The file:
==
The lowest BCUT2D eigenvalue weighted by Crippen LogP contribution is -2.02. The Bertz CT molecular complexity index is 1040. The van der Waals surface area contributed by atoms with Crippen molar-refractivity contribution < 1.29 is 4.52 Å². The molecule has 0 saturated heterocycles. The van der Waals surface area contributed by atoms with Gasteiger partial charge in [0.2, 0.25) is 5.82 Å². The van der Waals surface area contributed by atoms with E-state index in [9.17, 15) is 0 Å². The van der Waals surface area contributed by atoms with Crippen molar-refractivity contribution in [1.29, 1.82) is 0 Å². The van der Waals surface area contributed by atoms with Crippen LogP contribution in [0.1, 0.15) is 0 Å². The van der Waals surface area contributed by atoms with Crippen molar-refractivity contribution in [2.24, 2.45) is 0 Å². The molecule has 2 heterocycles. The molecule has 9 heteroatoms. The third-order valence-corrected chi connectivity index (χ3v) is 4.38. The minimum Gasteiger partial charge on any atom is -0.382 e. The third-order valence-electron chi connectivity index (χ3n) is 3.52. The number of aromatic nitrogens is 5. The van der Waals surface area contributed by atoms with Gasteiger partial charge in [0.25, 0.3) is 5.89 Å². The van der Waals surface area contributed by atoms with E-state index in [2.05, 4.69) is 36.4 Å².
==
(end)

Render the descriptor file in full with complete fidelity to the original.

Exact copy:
The lowest BCUT2D eigenvalue weighted by Crippen LogP contribution is -2.02. The Bertz CT molecular complexity index is 1040. The van der Waals surface area contributed by atoms with Crippen molar-refractivity contribution < 1.29 is 4.52 Å². The molecule has 0 saturated heterocycles. The van der Waals surface area contributed by atoms with Gasteiger partial charge in [0.2, 0.25) is 5.82 Å². The van der Waals surface area contributed by atoms with E-state index in [9.17, 15) is 0 Å². The van der Waals surface area contributed by atoms with Crippen molar-refractivity contribution in [1.29, 1.82) is 0 Å². The van der Waals surface area contributed by atoms with Crippen LogP contribution in [0.1, 0.15) is 0 Å². The van der Waals surface area contributed by atoms with Crippen molar-refractivity contribution in [2.24, 2.45) is 0 Å². The molecule has 2 heterocycles. The molecule has 9 heteroatoms. The third-order valence-corrected chi connectivity index (χ3v) is 4.38. The minimum Gasteiger partial charge on any atom is -0.382 e. The third-order valence-electron chi connectivity index (χ3n) is 3.52. The number of aromatic nitrogens is 5. The van der Waals surface area contributed by atoms with Gasteiger partial charge in [0.25, 0.3) is 5.89 Å². The van der Waals surface area contributed by atoms with E-state index in [2.05, 4.69) is 36.4 Å².